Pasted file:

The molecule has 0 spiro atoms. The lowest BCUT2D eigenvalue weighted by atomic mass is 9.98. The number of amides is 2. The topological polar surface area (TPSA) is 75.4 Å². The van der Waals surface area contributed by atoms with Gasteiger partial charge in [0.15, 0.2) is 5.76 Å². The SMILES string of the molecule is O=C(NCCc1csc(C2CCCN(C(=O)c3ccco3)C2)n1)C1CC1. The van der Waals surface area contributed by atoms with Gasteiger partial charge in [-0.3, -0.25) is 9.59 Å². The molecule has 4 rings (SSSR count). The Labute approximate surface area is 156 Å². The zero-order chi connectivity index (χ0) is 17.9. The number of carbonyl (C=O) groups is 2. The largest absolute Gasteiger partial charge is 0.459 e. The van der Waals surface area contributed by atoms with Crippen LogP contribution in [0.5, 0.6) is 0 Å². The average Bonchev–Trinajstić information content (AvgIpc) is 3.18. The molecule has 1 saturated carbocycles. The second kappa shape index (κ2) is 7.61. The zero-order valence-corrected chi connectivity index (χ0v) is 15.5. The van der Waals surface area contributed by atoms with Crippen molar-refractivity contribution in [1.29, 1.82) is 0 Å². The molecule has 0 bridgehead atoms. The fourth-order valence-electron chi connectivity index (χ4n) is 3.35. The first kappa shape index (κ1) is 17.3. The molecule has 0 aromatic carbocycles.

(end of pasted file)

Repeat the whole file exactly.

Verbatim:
The molecule has 0 spiro atoms. The lowest BCUT2D eigenvalue weighted by atomic mass is 9.98. The number of amides is 2. The topological polar surface area (TPSA) is 75.4 Å². The van der Waals surface area contributed by atoms with Gasteiger partial charge in [0.15, 0.2) is 5.76 Å². The SMILES string of the molecule is O=C(NCCc1csc(C2CCCN(C(=O)c3ccco3)C2)n1)C1CC1. The van der Waals surface area contributed by atoms with Gasteiger partial charge in [-0.3, -0.25) is 9.59 Å². The molecule has 4 rings (SSSR count). The Labute approximate surface area is 156 Å². The zero-order chi connectivity index (χ0) is 17.9. The number of carbonyl (C=O) groups is 2. The largest absolute Gasteiger partial charge is 0.459 e. The van der Waals surface area contributed by atoms with Crippen LogP contribution in [0.5, 0.6) is 0 Å². The average Bonchev–Trinajstić information content (AvgIpc) is 3.18. The molecule has 1 saturated carbocycles. The second kappa shape index (κ2) is 7.61. The zero-order valence-corrected chi connectivity index (χ0v) is 15.5. The van der Waals surface area contributed by atoms with Crippen molar-refractivity contribution in [1.29, 1.82) is 0 Å². The molecule has 0 bridgehead atoms. The fourth-order valence-electron chi connectivity index (χ4n) is 3.35. The first kappa shape index (κ1) is 17.3. The molecule has 0 aromatic carbocycles.